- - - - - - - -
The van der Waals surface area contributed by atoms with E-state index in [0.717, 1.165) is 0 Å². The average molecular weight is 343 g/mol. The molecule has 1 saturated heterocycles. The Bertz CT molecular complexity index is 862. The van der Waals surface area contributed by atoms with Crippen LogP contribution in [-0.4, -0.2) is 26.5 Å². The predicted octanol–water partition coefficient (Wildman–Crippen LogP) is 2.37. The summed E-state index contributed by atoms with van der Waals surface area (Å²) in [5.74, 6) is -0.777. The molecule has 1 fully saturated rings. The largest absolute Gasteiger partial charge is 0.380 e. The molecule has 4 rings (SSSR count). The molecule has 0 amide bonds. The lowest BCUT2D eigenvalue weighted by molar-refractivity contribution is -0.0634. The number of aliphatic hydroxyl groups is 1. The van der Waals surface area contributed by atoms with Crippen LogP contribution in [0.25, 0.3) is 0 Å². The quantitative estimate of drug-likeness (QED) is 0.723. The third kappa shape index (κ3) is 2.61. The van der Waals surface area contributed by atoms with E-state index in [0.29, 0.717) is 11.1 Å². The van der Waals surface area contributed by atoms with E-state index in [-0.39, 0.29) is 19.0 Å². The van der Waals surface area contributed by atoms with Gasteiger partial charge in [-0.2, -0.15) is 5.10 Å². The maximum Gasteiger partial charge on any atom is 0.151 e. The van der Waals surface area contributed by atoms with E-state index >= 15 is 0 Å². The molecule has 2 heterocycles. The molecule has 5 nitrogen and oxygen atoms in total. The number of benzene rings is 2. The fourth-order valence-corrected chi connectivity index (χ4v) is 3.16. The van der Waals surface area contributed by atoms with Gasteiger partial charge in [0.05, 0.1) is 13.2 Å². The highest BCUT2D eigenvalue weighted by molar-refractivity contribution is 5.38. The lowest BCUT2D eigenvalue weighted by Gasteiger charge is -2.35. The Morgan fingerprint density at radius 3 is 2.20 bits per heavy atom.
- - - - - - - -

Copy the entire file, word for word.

The van der Waals surface area contributed by atoms with E-state index in [0.717, 1.165) is 0 Å². The average molecular weight is 343 g/mol. The molecule has 1 saturated heterocycles. The Bertz CT molecular complexity index is 862. The van der Waals surface area contributed by atoms with Crippen LogP contribution in [-0.4, -0.2) is 26.5 Å². The predicted octanol–water partition coefficient (Wildman–Crippen LogP) is 2.37. The summed E-state index contributed by atoms with van der Waals surface area (Å²) in [5.74, 6) is -0.777. The molecule has 1 fully saturated rings. The largest absolute Gasteiger partial charge is 0.380 e. The molecule has 4 rings (SSSR count). The molecule has 0 amide bonds. The lowest BCUT2D eigenvalue weighted by molar-refractivity contribution is -0.0634. The number of aliphatic hydroxyl groups is 1. The van der Waals surface area contributed by atoms with Crippen LogP contribution in [0.25, 0.3) is 0 Å². The quantitative estimate of drug-likeness (QED) is 0.723. The third kappa shape index (κ3) is 2.61. The van der Waals surface area contributed by atoms with E-state index in [0.29, 0.717) is 11.1 Å². The van der Waals surface area contributed by atoms with E-state index in [-0.39, 0.29) is 19.0 Å². The van der Waals surface area contributed by atoms with Gasteiger partial charge in [-0.2, -0.15) is 5.10 Å². The maximum Gasteiger partial charge on any atom is 0.151 e. The van der Waals surface area contributed by atoms with E-state index >= 15 is 0 Å². The molecule has 2 heterocycles. The molecule has 5 nitrogen and oxygen atoms in total. The number of benzene rings is 2. The fourth-order valence-corrected chi connectivity index (χ4v) is 3.16. The van der Waals surface area contributed by atoms with Gasteiger partial charge in [0.05, 0.1) is 13.2 Å². The highest BCUT2D eigenvalue weighted by molar-refractivity contribution is 5.38. The lowest BCUT2D eigenvalue weighted by Gasteiger charge is -2.35. The Morgan fingerprint density at radius 3 is 2.20 bits per heavy atom.